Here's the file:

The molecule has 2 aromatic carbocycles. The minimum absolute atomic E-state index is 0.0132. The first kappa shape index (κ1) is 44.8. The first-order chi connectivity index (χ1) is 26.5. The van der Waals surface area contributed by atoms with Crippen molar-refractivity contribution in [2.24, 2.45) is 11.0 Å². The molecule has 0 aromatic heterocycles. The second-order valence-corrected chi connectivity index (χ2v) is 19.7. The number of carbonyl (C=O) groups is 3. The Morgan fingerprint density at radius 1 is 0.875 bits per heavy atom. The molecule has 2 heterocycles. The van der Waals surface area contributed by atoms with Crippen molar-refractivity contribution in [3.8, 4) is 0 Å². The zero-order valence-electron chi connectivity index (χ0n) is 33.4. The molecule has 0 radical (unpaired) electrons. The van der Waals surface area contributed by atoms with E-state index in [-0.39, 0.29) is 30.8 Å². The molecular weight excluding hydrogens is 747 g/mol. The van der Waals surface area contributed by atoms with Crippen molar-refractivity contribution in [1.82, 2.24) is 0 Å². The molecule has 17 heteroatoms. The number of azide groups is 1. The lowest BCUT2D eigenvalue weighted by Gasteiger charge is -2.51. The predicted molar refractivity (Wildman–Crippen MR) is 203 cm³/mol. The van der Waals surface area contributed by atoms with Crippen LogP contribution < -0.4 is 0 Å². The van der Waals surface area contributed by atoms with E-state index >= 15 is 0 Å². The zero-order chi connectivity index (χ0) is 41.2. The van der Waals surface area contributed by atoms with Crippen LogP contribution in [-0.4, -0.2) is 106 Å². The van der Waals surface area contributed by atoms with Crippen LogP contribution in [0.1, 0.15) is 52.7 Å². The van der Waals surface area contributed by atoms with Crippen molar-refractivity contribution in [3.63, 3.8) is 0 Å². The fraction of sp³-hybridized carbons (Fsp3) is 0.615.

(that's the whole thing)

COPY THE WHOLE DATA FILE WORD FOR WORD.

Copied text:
The molecule has 2 aromatic carbocycles. The minimum absolute atomic E-state index is 0.0132. The first kappa shape index (κ1) is 44.8. The first-order chi connectivity index (χ1) is 26.5. The van der Waals surface area contributed by atoms with Crippen molar-refractivity contribution in [2.24, 2.45) is 11.0 Å². The molecule has 0 aromatic heterocycles. The second-order valence-corrected chi connectivity index (χ2v) is 19.7. The number of carbonyl (C=O) groups is 3. The Morgan fingerprint density at radius 1 is 0.875 bits per heavy atom. The molecule has 2 heterocycles. The van der Waals surface area contributed by atoms with Crippen molar-refractivity contribution in [3.8, 4) is 0 Å². The zero-order valence-electron chi connectivity index (χ0n) is 33.4. The molecule has 0 radical (unpaired) electrons. The van der Waals surface area contributed by atoms with E-state index in [-0.39, 0.29) is 30.8 Å². The molecular weight excluding hydrogens is 747 g/mol. The van der Waals surface area contributed by atoms with Crippen molar-refractivity contribution in [1.82, 2.24) is 0 Å². The molecule has 17 heteroatoms. The number of azide groups is 1. The lowest BCUT2D eigenvalue weighted by Gasteiger charge is -2.51. The predicted molar refractivity (Wildman–Crippen MR) is 203 cm³/mol. The van der Waals surface area contributed by atoms with Crippen LogP contribution < -0.4 is 0 Å². The van der Waals surface area contributed by atoms with E-state index >= 15 is 0 Å². The zero-order chi connectivity index (χ0) is 41.2. The van der Waals surface area contributed by atoms with Crippen LogP contribution in [-0.4, -0.2) is 106 Å². The van der Waals surface area contributed by atoms with Crippen LogP contribution in [0.1, 0.15) is 52.7 Å². The van der Waals surface area contributed by atoms with Crippen molar-refractivity contribution in [3.63, 3.8) is 0 Å². The fraction of sp³-hybridized carbons (Fsp3) is 0.615.